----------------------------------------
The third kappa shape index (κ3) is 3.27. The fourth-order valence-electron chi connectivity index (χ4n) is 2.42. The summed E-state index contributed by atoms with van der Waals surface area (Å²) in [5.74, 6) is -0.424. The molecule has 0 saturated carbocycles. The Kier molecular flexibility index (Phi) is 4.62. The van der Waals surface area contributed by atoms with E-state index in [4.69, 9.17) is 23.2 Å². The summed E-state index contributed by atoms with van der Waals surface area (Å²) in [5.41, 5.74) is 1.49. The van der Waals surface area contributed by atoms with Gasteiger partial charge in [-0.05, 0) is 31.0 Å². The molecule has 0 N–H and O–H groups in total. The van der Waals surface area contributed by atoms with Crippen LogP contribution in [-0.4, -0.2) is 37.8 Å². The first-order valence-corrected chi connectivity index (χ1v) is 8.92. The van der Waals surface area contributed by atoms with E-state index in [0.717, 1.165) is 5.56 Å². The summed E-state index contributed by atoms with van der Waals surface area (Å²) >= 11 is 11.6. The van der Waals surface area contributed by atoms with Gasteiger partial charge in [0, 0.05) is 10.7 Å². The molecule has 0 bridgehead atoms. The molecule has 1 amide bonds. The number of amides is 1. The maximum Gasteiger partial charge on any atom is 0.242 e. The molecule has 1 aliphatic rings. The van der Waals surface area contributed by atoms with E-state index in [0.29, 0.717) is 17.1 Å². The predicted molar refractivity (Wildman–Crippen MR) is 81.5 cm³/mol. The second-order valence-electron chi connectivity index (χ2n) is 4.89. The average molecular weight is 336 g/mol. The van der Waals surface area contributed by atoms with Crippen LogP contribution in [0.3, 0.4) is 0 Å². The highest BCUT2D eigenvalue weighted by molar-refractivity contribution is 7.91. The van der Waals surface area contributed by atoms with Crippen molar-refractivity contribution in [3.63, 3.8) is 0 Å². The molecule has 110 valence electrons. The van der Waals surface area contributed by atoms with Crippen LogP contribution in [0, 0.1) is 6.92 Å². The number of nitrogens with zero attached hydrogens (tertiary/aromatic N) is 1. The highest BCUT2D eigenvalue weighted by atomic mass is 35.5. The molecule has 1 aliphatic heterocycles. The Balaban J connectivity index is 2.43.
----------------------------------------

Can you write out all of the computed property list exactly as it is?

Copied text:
The third kappa shape index (κ3) is 3.27. The fourth-order valence-electron chi connectivity index (χ4n) is 2.42. The summed E-state index contributed by atoms with van der Waals surface area (Å²) in [5.74, 6) is -0.424. The molecule has 0 saturated carbocycles. The Kier molecular flexibility index (Phi) is 4.62. The van der Waals surface area contributed by atoms with E-state index in [4.69, 9.17) is 23.2 Å². The summed E-state index contributed by atoms with van der Waals surface area (Å²) in [5.41, 5.74) is 1.49. The van der Waals surface area contributed by atoms with Gasteiger partial charge in [-0.05, 0) is 31.0 Å². The molecule has 0 N–H and O–H groups in total. The van der Waals surface area contributed by atoms with Crippen LogP contribution in [-0.4, -0.2) is 37.8 Å². The first-order valence-corrected chi connectivity index (χ1v) is 8.92. The van der Waals surface area contributed by atoms with E-state index in [0.717, 1.165) is 5.56 Å². The summed E-state index contributed by atoms with van der Waals surface area (Å²) >= 11 is 11.6. The van der Waals surface area contributed by atoms with Gasteiger partial charge in [0, 0.05) is 10.7 Å². The molecule has 0 bridgehead atoms. The molecule has 1 amide bonds. The number of amides is 1. The maximum Gasteiger partial charge on any atom is 0.242 e. The molecule has 1 aliphatic rings. The van der Waals surface area contributed by atoms with E-state index in [0.29, 0.717) is 17.1 Å². The predicted molar refractivity (Wildman–Crippen MR) is 81.5 cm³/mol. The second-order valence-electron chi connectivity index (χ2n) is 4.89. The average molecular weight is 336 g/mol. The van der Waals surface area contributed by atoms with Crippen LogP contribution in [0.3, 0.4) is 0 Å². The highest BCUT2D eigenvalue weighted by molar-refractivity contribution is 7.91. The van der Waals surface area contributed by atoms with Crippen molar-refractivity contribution in [3.63, 3.8) is 0 Å². The molecule has 110 valence electrons. The van der Waals surface area contributed by atoms with Crippen LogP contribution in [0, 0.1) is 6.92 Å². The number of nitrogens with zero attached hydrogens (tertiary/aromatic N) is 1. The highest BCUT2D eigenvalue weighted by atomic mass is 35.5. The molecule has 1 aliphatic heterocycles. The Balaban J connectivity index is 2.43.